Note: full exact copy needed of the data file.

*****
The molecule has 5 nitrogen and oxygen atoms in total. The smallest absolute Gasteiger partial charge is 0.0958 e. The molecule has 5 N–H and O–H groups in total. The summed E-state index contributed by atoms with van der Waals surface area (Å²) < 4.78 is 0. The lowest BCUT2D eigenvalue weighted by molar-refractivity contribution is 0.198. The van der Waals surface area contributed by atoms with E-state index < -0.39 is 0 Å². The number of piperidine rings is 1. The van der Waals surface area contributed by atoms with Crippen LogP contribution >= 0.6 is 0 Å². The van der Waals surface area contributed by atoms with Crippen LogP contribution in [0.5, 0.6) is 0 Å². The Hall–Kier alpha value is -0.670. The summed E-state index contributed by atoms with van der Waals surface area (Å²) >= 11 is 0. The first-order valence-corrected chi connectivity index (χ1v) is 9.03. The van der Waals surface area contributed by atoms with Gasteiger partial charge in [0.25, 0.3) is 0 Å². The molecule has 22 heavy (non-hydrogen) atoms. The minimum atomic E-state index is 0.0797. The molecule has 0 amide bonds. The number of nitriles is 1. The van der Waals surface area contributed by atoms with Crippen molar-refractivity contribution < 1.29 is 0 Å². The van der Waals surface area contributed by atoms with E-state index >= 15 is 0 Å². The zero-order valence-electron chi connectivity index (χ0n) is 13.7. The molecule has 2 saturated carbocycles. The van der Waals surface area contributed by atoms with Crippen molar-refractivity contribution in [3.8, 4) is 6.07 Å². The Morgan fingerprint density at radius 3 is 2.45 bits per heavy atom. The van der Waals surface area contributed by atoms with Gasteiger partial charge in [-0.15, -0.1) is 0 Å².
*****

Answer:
The molecule has 5 nitrogen and oxygen atoms in total. The smallest absolute Gasteiger partial charge is 0.0958 e. The molecule has 5 N–H and O–H groups in total. The summed E-state index contributed by atoms with van der Waals surface area (Å²) < 4.78 is 0. The lowest BCUT2D eigenvalue weighted by molar-refractivity contribution is 0.198. The van der Waals surface area contributed by atoms with E-state index < -0.39 is 0 Å². The number of piperidine rings is 1. The van der Waals surface area contributed by atoms with Crippen LogP contribution >= 0.6 is 0 Å². The van der Waals surface area contributed by atoms with Crippen LogP contribution in [0.5, 0.6) is 0 Å². The Hall–Kier alpha value is -0.670. The summed E-state index contributed by atoms with van der Waals surface area (Å²) >= 11 is 0. The first-order valence-corrected chi connectivity index (χ1v) is 9.03. The van der Waals surface area contributed by atoms with Gasteiger partial charge in [0.25, 0.3) is 0 Å². The molecule has 22 heavy (non-hydrogen) atoms. The minimum atomic E-state index is 0.0797. The molecule has 0 amide bonds. The number of nitriles is 1. The van der Waals surface area contributed by atoms with Crippen molar-refractivity contribution < 1.29 is 0 Å². The van der Waals surface area contributed by atoms with E-state index >= 15 is 0 Å². The zero-order valence-electron chi connectivity index (χ0n) is 13.7. The molecule has 2 saturated carbocycles. The van der Waals surface area contributed by atoms with Crippen molar-refractivity contribution in [3.8, 4) is 6.07 Å². The Morgan fingerprint density at radius 3 is 2.45 bits per heavy atom. The van der Waals surface area contributed by atoms with Gasteiger partial charge in [-0.15, -0.1) is 0 Å².